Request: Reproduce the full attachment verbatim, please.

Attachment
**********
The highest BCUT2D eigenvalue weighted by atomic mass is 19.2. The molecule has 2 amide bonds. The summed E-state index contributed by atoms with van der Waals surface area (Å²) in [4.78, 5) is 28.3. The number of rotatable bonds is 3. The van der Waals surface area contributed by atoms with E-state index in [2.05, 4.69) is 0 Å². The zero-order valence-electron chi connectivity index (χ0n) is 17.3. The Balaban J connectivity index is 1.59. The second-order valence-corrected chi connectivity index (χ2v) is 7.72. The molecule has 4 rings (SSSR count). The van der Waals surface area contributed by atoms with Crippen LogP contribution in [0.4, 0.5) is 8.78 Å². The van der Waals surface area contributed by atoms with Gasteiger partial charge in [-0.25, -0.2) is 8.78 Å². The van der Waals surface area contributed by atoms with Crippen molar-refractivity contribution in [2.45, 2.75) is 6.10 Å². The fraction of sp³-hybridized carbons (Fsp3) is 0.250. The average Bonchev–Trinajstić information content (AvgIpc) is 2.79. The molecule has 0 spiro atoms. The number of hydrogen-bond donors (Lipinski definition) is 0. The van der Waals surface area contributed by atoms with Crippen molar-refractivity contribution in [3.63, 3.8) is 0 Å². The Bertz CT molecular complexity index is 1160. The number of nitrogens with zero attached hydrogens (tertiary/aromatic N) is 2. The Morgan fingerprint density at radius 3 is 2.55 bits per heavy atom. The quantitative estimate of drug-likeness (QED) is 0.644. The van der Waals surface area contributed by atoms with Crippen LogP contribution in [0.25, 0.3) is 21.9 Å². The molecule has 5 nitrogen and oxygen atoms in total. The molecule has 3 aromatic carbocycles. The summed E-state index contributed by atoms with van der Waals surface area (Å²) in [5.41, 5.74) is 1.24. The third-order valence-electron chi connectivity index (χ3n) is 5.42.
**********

The highest BCUT2D eigenvalue weighted by atomic mass is 19.2. The molecule has 2 amide bonds. The summed E-state index contributed by atoms with van der Waals surface area (Å²) in [4.78, 5) is 28.3. The number of rotatable bonds is 3. The van der Waals surface area contributed by atoms with E-state index in [2.05, 4.69) is 0 Å². The zero-order valence-electron chi connectivity index (χ0n) is 17.3. The Balaban J connectivity index is 1.59. The second-order valence-corrected chi connectivity index (χ2v) is 7.72. The molecule has 4 rings (SSSR count). The van der Waals surface area contributed by atoms with Crippen LogP contribution in [0.4, 0.5) is 8.78 Å². The van der Waals surface area contributed by atoms with Gasteiger partial charge in [-0.25, -0.2) is 8.78 Å². The van der Waals surface area contributed by atoms with Crippen molar-refractivity contribution in [2.45, 2.75) is 6.10 Å². The fraction of sp³-hybridized carbons (Fsp3) is 0.250. The average Bonchev–Trinajstić information content (AvgIpc) is 2.79. The molecule has 0 spiro atoms. The number of hydrogen-bond donors (Lipinski definition) is 0. The van der Waals surface area contributed by atoms with Crippen molar-refractivity contribution in [3.63, 3.8) is 0 Å². The Bertz CT molecular complexity index is 1160. The number of nitrogens with zero attached hydrogens (tertiary/aromatic N) is 2. The Morgan fingerprint density at radius 3 is 2.55 bits per heavy atom. The quantitative estimate of drug-likeness (QED) is 0.644. The van der Waals surface area contributed by atoms with Crippen LogP contribution in [0.25, 0.3) is 21.9 Å². The molecule has 5 nitrogen and oxygen atoms in total. The molecule has 3 aromatic carbocycles. The summed E-state index contributed by atoms with van der Waals surface area (Å²) in [5.41, 5.74) is 1.24. The third-order valence-electron chi connectivity index (χ3n) is 5.42.